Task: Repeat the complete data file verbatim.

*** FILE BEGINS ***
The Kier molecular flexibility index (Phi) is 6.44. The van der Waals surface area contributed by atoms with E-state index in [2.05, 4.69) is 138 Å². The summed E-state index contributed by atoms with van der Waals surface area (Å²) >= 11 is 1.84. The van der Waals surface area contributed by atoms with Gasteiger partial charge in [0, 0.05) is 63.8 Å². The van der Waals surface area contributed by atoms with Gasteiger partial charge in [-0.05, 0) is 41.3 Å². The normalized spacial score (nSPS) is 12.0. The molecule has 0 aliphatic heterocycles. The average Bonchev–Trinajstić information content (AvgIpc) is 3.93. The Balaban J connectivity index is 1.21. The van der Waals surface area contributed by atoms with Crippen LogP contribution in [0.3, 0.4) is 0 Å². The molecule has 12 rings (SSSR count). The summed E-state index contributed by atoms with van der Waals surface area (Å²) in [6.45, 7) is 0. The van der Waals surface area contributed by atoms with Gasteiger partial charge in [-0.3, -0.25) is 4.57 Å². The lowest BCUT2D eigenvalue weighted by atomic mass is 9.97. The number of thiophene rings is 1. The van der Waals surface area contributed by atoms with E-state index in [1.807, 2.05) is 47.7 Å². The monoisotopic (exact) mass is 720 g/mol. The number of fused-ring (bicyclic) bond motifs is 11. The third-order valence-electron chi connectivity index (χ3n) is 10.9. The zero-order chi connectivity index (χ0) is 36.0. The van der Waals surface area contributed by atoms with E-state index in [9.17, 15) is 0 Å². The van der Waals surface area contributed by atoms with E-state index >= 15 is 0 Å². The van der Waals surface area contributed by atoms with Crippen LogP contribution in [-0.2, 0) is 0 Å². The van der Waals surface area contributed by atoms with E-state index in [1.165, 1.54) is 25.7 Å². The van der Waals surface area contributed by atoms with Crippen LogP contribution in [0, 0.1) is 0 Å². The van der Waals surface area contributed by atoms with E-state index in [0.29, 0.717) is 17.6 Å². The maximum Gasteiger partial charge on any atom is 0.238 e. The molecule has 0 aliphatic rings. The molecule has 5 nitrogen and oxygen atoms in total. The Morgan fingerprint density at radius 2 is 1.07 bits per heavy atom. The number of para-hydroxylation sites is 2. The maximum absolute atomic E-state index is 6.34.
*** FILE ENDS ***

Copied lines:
The Kier molecular flexibility index (Phi) is 6.44. The van der Waals surface area contributed by atoms with E-state index in [2.05, 4.69) is 138 Å². The summed E-state index contributed by atoms with van der Waals surface area (Å²) >= 11 is 1.84. The van der Waals surface area contributed by atoms with Gasteiger partial charge in [0, 0.05) is 63.8 Å². The van der Waals surface area contributed by atoms with Gasteiger partial charge in [-0.05, 0) is 41.3 Å². The normalized spacial score (nSPS) is 12.0. The molecule has 0 aliphatic heterocycles. The average Bonchev–Trinajstić information content (AvgIpc) is 3.93. The Balaban J connectivity index is 1.21. The van der Waals surface area contributed by atoms with Crippen LogP contribution in [0.3, 0.4) is 0 Å². The molecule has 12 rings (SSSR count). The summed E-state index contributed by atoms with van der Waals surface area (Å²) in [6.45, 7) is 0. The van der Waals surface area contributed by atoms with Gasteiger partial charge in [-0.3, -0.25) is 4.57 Å². The lowest BCUT2D eigenvalue weighted by atomic mass is 9.97. The number of thiophene rings is 1. The van der Waals surface area contributed by atoms with E-state index in [1.807, 2.05) is 47.7 Å². The monoisotopic (exact) mass is 720 g/mol. The number of fused-ring (bicyclic) bond motifs is 11. The third-order valence-electron chi connectivity index (χ3n) is 10.9. The zero-order chi connectivity index (χ0) is 36.0. The van der Waals surface area contributed by atoms with E-state index in [9.17, 15) is 0 Å². The van der Waals surface area contributed by atoms with E-state index >= 15 is 0 Å². The van der Waals surface area contributed by atoms with Crippen LogP contribution in [-0.2, 0) is 0 Å². The van der Waals surface area contributed by atoms with E-state index in [1.165, 1.54) is 25.7 Å². The van der Waals surface area contributed by atoms with Crippen LogP contribution in [0, 0.1) is 0 Å². The van der Waals surface area contributed by atoms with E-state index in [0.29, 0.717) is 17.6 Å². The maximum Gasteiger partial charge on any atom is 0.238 e. The molecule has 0 aliphatic rings. The molecule has 5 nitrogen and oxygen atoms in total. The Morgan fingerprint density at radius 2 is 1.07 bits per heavy atom. The number of para-hydroxylation sites is 2. The maximum absolute atomic E-state index is 6.34.